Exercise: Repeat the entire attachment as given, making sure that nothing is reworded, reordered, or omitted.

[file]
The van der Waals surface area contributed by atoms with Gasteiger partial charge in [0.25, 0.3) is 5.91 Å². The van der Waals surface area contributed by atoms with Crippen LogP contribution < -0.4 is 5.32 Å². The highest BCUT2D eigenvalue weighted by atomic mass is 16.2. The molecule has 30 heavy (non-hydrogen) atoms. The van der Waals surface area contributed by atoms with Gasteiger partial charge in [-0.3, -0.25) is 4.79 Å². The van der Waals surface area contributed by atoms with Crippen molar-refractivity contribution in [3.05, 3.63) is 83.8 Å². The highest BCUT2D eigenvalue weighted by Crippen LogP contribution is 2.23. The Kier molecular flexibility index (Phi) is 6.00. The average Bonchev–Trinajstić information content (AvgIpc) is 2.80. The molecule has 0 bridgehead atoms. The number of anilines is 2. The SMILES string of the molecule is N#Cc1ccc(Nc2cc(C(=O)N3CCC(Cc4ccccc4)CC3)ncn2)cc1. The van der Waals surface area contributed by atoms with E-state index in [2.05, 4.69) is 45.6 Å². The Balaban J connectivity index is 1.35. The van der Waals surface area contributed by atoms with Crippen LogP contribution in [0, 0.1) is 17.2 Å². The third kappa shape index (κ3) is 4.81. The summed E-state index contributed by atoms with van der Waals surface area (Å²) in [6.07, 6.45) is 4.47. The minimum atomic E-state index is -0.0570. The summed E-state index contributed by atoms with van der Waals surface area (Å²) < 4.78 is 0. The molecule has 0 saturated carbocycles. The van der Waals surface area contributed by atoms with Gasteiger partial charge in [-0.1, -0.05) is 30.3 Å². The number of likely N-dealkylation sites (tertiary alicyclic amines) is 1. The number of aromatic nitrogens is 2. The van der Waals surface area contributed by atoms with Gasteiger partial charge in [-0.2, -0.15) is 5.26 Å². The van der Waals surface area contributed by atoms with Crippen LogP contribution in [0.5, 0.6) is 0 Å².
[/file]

The van der Waals surface area contributed by atoms with Gasteiger partial charge in [0.25, 0.3) is 5.91 Å². The van der Waals surface area contributed by atoms with Crippen LogP contribution < -0.4 is 5.32 Å². The highest BCUT2D eigenvalue weighted by atomic mass is 16.2. The molecule has 30 heavy (non-hydrogen) atoms. The van der Waals surface area contributed by atoms with Gasteiger partial charge in [-0.3, -0.25) is 4.79 Å². The van der Waals surface area contributed by atoms with Crippen molar-refractivity contribution in [3.05, 3.63) is 83.8 Å². The highest BCUT2D eigenvalue weighted by Crippen LogP contribution is 2.23. The Kier molecular flexibility index (Phi) is 6.00. The average Bonchev–Trinajstić information content (AvgIpc) is 2.80. The molecule has 0 bridgehead atoms. The number of anilines is 2. The SMILES string of the molecule is N#Cc1ccc(Nc2cc(C(=O)N3CCC(Cc4ccccc4)CC3)ncn2)cc1. The van der Waals surface area contributed by atoms with E-state index in [2.05, 4.69) is 45.6 Å². The Balaban J connectivity index is 1.35. The van der Waals surface area contributed by atoms with Crippen LogP contribution in [0, 0.1) is 17.2 Å². The third kappa shape index (κ3) is 4.81. The summed E-state index contributed by atoms with van der Waals surface area (Å²) in [6.07, 6.45) is 4.47. The minimum atomic E-state index is -0.0570. The summed E-state index contributed by atoms with van der Waals surface area (Å²) < 4.78 is 0. The molecule has 0 saturated carbocycles. The van der Waals surface area contributed by atoms with Gasteiger partial charge in [-0.1, -0.05) is 30.3 Å². The number of likely N-dealkylation sites (tertiary alicyclic amines) is 1. The number of aromatic nitrogens is 2. The van der Waals surface area contributed by atoms with Gasteiger partial charge in [-0.2, -0.15) is 5.26 Å². The van der Waals surface area contributed by atoms with Crippen LogP contribution in [0.5, 0.6) is 0 Å².